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The American Experience


Timeline of farming in the US (1850 - 1996)
1934 May 1934May -- Great dust storms spread from the Dust Bowl area. The drought is the worst ever in U.S. history, covering more than 75 percent of the country and affecting 27 states severely.
June -- The Frazier-Lemke Farm Bankruptcy Act is approved. This act restricted the ability of banks to dispossess farmers in times of distress. Originally effective until 1938, the act was renewed four times until 1947, when it expired.
1935 1935January -- The federal government forms the Drought Relief Service to coordinate relief activities. The DRS bought cattle in counties that were designated emergency areas for $14 to $20 a head. Those unfit for human consumption -- more than 50 percent at the beginning of the program -- were destroyed. The remaining cattle were given to the Federal Surplus Relief Corporation to be used in food distribution to families nationwide.
March -- FDR's Shelterbelt Project begins. The project called for large-scale planting of trees across the Great Plains, stretching in a 100-mile wide zone from Canada to northern Texas, to protect the land from erosion. Native trees, such as red cedar and green ash, were planted along fence rows separating properties, and farmers were paid to plant and cultivate them. The project was estimated to cost 75 million dollars over a period of 12 years. When disputes arose over funding sources (the project was considered to be a long-term strategy, and therefore ineligible for emergency relief funds), FDR transferred the program to the WPA, where it had limited success.
April 8 -- FDR approves the Emergency Relief Appropriation Act, which provides $525 million for drought relief, and authorizes creation of the Works Progress Administration, which would employ 8.5 million people.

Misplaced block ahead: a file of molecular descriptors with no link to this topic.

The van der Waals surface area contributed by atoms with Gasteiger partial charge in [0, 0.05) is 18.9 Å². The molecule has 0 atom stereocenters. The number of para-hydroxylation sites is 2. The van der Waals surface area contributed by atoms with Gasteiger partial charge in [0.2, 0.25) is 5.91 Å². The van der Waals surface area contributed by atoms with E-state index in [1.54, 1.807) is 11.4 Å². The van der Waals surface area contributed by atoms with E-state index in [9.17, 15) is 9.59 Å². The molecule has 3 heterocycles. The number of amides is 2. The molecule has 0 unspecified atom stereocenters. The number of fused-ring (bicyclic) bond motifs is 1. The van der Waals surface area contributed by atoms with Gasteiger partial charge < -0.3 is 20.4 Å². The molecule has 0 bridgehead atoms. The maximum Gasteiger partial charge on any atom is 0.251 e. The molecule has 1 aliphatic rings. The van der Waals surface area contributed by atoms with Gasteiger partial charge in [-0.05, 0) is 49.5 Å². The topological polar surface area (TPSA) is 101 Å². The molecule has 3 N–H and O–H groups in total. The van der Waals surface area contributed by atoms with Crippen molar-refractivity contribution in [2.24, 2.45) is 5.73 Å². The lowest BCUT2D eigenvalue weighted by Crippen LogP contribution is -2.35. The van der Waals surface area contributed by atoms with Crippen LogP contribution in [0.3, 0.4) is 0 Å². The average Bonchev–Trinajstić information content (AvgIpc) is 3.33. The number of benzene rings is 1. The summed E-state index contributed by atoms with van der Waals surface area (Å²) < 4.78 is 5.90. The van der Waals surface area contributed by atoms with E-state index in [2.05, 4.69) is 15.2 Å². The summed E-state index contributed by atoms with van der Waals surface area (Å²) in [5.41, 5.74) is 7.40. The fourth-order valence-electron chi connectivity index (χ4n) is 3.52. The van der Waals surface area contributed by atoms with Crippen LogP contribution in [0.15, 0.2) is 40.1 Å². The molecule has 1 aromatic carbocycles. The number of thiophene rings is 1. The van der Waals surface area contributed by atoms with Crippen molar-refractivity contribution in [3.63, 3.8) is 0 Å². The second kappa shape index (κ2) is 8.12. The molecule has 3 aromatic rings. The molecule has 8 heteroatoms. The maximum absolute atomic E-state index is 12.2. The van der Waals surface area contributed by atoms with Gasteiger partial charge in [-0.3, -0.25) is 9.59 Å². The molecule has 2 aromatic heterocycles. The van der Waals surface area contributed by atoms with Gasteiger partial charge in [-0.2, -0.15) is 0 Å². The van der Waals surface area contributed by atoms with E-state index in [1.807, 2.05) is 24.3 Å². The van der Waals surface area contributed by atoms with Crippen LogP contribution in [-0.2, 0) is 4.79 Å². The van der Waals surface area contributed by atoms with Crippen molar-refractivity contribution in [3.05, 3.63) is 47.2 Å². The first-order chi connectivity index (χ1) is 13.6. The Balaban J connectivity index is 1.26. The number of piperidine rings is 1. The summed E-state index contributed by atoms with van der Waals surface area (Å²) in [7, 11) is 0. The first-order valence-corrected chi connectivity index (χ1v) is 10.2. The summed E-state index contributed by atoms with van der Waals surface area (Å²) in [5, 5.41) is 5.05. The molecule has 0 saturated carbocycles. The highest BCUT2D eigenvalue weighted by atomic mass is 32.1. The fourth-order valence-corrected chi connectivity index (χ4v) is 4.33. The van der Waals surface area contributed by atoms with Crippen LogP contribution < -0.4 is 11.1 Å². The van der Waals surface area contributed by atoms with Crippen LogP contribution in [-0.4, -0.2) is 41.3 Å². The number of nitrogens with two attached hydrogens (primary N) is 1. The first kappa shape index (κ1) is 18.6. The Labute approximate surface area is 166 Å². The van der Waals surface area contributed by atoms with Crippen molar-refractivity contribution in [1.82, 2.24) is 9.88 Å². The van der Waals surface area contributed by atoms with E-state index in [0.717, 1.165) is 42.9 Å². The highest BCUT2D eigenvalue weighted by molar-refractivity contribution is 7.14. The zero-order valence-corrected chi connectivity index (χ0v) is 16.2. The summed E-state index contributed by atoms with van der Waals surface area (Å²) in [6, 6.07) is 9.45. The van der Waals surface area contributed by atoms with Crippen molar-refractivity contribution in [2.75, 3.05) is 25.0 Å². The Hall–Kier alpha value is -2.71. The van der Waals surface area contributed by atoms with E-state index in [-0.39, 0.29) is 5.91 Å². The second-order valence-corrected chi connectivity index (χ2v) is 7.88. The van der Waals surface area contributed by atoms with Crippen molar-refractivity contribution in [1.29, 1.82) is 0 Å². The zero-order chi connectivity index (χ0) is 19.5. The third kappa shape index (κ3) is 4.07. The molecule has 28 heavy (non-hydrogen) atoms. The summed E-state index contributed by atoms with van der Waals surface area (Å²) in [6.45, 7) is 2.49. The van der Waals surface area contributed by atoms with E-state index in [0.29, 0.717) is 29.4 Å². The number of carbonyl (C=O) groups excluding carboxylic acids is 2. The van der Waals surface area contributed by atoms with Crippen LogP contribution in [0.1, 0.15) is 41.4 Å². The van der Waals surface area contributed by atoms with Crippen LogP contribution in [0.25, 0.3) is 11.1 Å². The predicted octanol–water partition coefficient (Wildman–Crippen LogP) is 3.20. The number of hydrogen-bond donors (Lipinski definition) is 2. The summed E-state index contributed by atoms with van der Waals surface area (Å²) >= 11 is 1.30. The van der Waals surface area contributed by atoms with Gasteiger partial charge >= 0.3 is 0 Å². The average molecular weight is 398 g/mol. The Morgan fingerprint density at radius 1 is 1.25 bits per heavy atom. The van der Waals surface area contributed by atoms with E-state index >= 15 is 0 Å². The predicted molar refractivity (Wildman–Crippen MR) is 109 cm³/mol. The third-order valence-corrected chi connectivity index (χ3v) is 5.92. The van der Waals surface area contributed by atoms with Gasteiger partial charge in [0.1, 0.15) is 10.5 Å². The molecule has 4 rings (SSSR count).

April 14 -- Black Sunday. The worst "black blizzard" of the Dust Bowl occurs, causing extensive damage.
April 27 -- Congress declares soil erosion "a national menace" in an act establishing the Soil Conservation Service in the Department of Agriculture (formerly the Soil Erosion Service in the U.S. Department of Interior). Under the direction of Hugh H. Bennett, the SCS developed extensive conservation programs to retain topsoil and prevent irreparable damage to the land. Farming techniques such as strip cropping, terracing, crop rotation, contour plowing and cover crops were advocated. Farmers were paid to practice soil-conserving farming techniques.
December -- At a meeting in Pueblo, Colorado, experts estimate that 850,000,000 tons of topsoil has blown off the Southern Plains during the course of the year, and that if the drought continued, the total area affected would increase from 4,350,000 acres to 5,350,000 acres in the spring of 1936. C.H. Wilson of the Resettlement Administration proposed buying up 2,250,000 acres and retiring it from cultivation.
1940 The downward spiral in the number of farms in the U.S. begins. Farmers would decrease from 30 percent of the population to less than 3 percent by 1981. The transformation from an agricultural society to an industrial and urban one was due in part to the technological developments within farming and to the growth of off-farm job opportunities. Many people left for better opportunities, since the average income for people on farms was 67 percent that of non-farm workers in 1948. Hundreds of thousands of farmers weren't able to keep up with the increasing capital required by modern farming methods. Some tenants and sharecroppers were forced out, as owners with modern machinery were able to cultivate large areas without them. Other small farmers went broke or sold out to larger neighbors.


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